Saturday, September 19, 2009

Anthony Todd Ghormley - Registered Sex Offender - Guilty of Attempted Murder

"I beat the hell out of (them)," he said to a friend on the phone. "You should see the bat. I bet you anything I'm on the news. I want you to know I did this. I want someone to know the truth."
Ghormley’s criminal history includes rape, incest, kidnapping, aggravated assault and DUI. He is a registered sex offender.

The face of Anthony Todd Ghormley remained stoic Friday as he stood listening to the jury forewoman read off charge after charge. By the end, a total of seven guilty verdicts were returned against the man, who now faces as many as 255 years behind bars for savagely beating three women with a baseball bat.
The jury in Ghormley's case deliberated for about five hours Thursday and about an hour Friday morning before handing down the verdict -- finding him guilty of two counts of attempted first-degree murder, three counts of aggravated assault, one count of especially aggravated kidnapping and one count of especially aggravated burglary.
The verdict was handed down exactly two years from the date Ghormley's charges stem from — a Sept. 18, 2007, incident during which Ghormley beat his now ex-wife Karen Vandyke, Vandyke's cousin Candy Bussey and her grandmother Gaynell Head with an aluminium baseball bat. Ghormley then held Head hostage for several hours, at one point bragging to a friend on the phone about the incident while it was still ongoing, before surrendering to police.

Ghormley did not react throughout the reading of the verdict, and he watched the jurors intently while Senior Judge Jon Kerry Blackwood asked each one individually if the verdict read was the one he or she agreed to.

As the trial was coming to a close Friday, and after the jury had left the room, Ghormley asked Blackwood through his attorney Kevin Shepherd if he could address the court outside the presence of members of the Blount County District Attorney General's Office. Blackwood allowed the request, and after a few minutes of muted whispering with his client, Shepherd told Blackwood that his client was requesting to put him on the witness stand for questioning. Shepherd told Blackwood that he would not submit to questioning unless the court ordered it, and after Blackwood said he would not, Ghormley again asked to address the judge.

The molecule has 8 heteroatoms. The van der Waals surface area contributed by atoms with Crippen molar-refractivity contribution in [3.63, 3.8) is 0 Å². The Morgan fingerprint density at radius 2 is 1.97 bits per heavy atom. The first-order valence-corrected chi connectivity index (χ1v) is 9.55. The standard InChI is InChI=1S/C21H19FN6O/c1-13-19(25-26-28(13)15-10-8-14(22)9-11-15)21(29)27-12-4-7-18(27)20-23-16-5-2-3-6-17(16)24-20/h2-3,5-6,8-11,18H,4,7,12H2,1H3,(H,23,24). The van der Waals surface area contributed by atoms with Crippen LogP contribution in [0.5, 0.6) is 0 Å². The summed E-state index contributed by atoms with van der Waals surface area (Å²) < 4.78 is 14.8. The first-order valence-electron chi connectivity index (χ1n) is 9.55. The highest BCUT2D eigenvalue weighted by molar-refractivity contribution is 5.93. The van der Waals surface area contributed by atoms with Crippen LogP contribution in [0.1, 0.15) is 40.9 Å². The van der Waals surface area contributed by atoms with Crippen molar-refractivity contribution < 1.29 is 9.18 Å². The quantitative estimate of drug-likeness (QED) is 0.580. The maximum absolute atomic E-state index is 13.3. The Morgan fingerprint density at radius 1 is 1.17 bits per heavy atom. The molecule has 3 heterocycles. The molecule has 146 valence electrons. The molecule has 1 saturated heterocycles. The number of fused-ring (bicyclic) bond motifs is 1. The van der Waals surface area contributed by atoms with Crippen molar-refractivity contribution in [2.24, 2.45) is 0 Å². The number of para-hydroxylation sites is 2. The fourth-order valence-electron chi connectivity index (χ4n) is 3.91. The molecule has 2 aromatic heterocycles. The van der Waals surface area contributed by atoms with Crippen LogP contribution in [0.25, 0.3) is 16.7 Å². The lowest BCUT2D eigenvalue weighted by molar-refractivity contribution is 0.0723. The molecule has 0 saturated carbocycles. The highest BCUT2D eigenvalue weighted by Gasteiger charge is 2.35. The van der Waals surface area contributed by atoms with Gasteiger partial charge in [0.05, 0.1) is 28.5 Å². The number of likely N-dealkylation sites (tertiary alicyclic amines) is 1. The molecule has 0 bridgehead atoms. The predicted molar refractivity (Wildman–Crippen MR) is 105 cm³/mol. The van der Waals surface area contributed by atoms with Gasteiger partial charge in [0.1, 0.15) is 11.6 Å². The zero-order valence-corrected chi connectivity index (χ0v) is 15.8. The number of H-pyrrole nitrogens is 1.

Wearing a white T-shirt and striped pants from the Blount County Jail, Ghormley claimed he had not been allowed access to certain documents by his attorney.

"I can't even get a copy of my indictment," he said before Blackwood cut him off and ended the exchange.

"That's enough," Blackwood said, then addressing bailiffs in the court. "Take Mr. Ghormley out."

As part of the guilty verdicts, the jury assessed fines totaling $180,000 on the charges, and Blackwood set a Nov. 19 sentencing hearing -- if his sentences were to run consecutively for each charge, Ghormley faces as many as 255 years in prison.

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